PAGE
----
Readers, what do you think? What have been your organizational experiences with telework?
Posted on Feb 27, 2013 at 12:01 PM7 comments
Justin Herman, new media manager at the GSA’s Center for Excellence in Digital Government, shown speaking at GSA's Social Media Week in February. (FCW photo by Frank Konkel)
FCW reporter Frank Konkel wrote an interesting article on FCW.com on efforts growing out of a working group inside the General Services Administration to develop performance measures for government social media sites.
I found the article fascinating from two perspectives. First, the metrics themselves look sensible. For example, they suggest tracking "conversions" (when people click through from the post to additional linked content), "loyalty" (when first-time visitors return), and "customer service" (timeliness in responding to requests). I am guessing many of these metrics grow out of private-sector practice in tracking social media effectiveness; and I say this as a kudos for learning from others, not a knock for lack of originality. There are too many home-grown approaches in government to issues that have perfectly good private-sector counterparts. I am also hoping that the data to track many of the metrics presented is generated either free or at very low cost.
These metrics also lend themselves to performance improvement – figuring out how to do a better job. Companies are already frequently running quick experiments for their webpages or social media offerings, randomly exposing visitors to different versions of a message, or positioning a message at different parts of a screen, in order to see, for example, which produces more click-throughs. Government needs to start doing these kinds of experiments (in a scientific sense – two different treatments to randomly chosen groups, to look to see whether the result is different) in a lot of areas, and experiments involving social media effectiveness is a good place to start.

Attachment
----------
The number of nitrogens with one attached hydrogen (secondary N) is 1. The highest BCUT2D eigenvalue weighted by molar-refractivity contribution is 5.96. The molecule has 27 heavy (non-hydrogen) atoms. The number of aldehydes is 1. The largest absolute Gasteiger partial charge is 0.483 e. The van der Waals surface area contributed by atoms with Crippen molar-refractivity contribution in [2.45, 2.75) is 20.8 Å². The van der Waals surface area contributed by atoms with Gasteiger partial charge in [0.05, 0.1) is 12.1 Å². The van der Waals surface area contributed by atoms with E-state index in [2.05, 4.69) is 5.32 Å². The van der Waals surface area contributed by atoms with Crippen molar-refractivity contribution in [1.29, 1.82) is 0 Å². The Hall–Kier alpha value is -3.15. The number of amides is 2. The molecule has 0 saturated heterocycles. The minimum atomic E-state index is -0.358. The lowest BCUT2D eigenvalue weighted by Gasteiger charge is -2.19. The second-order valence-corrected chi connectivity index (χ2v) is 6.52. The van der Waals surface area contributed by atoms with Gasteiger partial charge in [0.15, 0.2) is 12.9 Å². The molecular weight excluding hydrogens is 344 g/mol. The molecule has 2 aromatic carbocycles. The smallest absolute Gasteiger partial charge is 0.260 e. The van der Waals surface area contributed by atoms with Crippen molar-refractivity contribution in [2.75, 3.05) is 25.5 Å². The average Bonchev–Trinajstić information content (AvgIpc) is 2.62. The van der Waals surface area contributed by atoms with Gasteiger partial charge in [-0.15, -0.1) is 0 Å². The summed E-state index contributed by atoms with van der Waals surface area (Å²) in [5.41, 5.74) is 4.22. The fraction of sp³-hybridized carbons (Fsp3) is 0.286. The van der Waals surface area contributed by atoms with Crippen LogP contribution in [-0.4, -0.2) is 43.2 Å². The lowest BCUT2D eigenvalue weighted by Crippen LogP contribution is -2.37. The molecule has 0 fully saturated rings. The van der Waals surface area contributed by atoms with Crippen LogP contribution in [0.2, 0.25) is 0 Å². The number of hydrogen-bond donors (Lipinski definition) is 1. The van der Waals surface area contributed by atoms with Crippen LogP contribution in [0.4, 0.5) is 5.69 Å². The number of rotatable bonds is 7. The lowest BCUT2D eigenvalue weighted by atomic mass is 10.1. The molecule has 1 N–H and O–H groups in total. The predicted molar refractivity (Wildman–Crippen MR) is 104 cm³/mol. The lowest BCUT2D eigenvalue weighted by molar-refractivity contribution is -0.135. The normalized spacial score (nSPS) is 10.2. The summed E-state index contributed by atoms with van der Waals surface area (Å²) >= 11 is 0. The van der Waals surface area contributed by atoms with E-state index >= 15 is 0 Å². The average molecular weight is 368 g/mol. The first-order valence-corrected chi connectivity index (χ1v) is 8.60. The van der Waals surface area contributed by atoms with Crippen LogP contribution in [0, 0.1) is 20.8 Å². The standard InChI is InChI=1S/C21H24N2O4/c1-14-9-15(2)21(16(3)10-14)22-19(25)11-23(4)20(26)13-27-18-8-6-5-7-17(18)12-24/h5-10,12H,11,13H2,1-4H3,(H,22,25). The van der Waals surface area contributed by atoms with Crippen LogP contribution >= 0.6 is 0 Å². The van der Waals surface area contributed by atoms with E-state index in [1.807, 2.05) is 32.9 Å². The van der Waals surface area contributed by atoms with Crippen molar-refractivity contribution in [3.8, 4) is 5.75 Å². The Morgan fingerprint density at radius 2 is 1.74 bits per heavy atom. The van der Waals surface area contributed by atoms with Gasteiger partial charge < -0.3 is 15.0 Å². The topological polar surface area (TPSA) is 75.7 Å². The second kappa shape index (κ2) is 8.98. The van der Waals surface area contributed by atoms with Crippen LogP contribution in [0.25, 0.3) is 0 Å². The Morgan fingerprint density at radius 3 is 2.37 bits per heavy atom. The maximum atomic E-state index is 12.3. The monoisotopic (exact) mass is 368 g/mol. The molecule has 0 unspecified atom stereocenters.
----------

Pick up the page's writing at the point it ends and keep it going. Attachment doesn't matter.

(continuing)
But this article is significant even for people who are not involved at all in social media. It is a sign that performance measurement – in this year, the twentieth anniversary of the passage of the Government Performance and Results Act in 1993 – is now becoming taken for granted as a way to do business in government. I recently interviewed a subcabinet agency head, and he noted that he thought his agency had now gotten to the point where briefings for new leaders would include the organization’s major performance measures, the targets for performance improvement in those measures, and the historical performance over the last few years. This is a revolution in government, and a good one. Performance measurement has progressed during one Republican presidential administration and two Democratic ones, suggesting that management reform really benefits from bipartisan support.
As we approach sequestration, it is a fair question to ask whether agencies can afford to spend any of their scarce resources on measuring their performance, rather than just performing. My answer would be that in tight budget times, performance measurement is more necessary than ever, because we have to try to get better at what we do not just by throwing additional dollars around, but by improving efficiency and effectiveness. By helping organizations learn how to do a better job, by focusing them on the most-important activities, and by motivating people to try harder, performance measurement is a powerful tool for lean times.
Posted on Feb 22, 2013 at 12:50 PM1 comments